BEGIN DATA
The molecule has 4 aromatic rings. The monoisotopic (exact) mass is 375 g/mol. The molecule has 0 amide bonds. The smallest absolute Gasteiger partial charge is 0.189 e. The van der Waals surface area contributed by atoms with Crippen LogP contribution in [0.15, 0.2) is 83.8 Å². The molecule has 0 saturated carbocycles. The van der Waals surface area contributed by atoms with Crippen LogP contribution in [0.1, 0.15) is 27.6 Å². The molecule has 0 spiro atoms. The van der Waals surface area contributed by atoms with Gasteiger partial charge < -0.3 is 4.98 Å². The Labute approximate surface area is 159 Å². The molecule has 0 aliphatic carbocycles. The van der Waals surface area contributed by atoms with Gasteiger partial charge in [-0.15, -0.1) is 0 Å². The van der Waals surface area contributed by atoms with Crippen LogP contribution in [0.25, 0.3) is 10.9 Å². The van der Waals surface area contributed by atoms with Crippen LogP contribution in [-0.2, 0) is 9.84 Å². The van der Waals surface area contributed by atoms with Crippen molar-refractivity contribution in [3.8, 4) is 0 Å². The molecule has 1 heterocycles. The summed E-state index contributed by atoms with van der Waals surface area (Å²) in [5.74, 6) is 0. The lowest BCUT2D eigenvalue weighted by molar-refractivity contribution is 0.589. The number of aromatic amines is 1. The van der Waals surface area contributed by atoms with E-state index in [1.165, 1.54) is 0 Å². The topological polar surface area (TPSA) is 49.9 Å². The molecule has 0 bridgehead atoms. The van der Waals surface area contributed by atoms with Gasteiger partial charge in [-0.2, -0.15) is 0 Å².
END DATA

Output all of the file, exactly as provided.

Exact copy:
The molecule has 4 aromatic rings. The monoisotopic (exact) mass is 375 g/mol. The molecule has 0 amide bonds. The smallest absolute Gasteiger partial charge is 0.189 e. The van der Waals surface area contributed by atoms with Crippen LogP contribution in [0.15, 0.2) is 83.8 Å². The molecule has 0 saturated carbocycles. The van der Waals surface area contributed by atoms with Crippen LogP contribution in [0.1, 0.15) is 27.6 Å². The molecule has 0 spiro atoms. The van der Waals surface area contributed by atoms with Gasteiger partial charge < -0.3 is 4.98 Å². The Labute approximate surface area is 159 Å². The molecule has 0 aliphatic carbocycles. The van der Waals surface area contributed by atoms with Gasteiger partial charge in [-0.15, -0.1) is 0 Å². The van der Waals surface area contributed by atoms with Crippen LogP contribution in [0.25, 0.3) is 10.9 Å². The van der Waals surface area contributed by atoms with Crippen LogP contribution in [-0.2, 0) is 9.84 Å². The van der Waals surface area contributed by atoms with Crippen molar-refractivity contribution in [3.8, 4) is 0 Å². The molecule has 1 heterocycles. The summed E-state index contributed by atoms with van der Waals surface area (Å²) in [5.74, 6) is 0. The lowest BCUT2D eigenvalue weighted by molar-refractivity contribution is 0.589. The number of aromatic amines is 1. The van der Waals surface area contributed by atoms with E-state index in [1.165, 1.54) is 0 Å². The topological polar surface area (TPSA) is 49.9 Å². The molecule has 0 bridgehead atoms. The van der Waals surface area contributed by atoms with Gasteiger partial charge in [-0.2, -0.15) is 0 Å².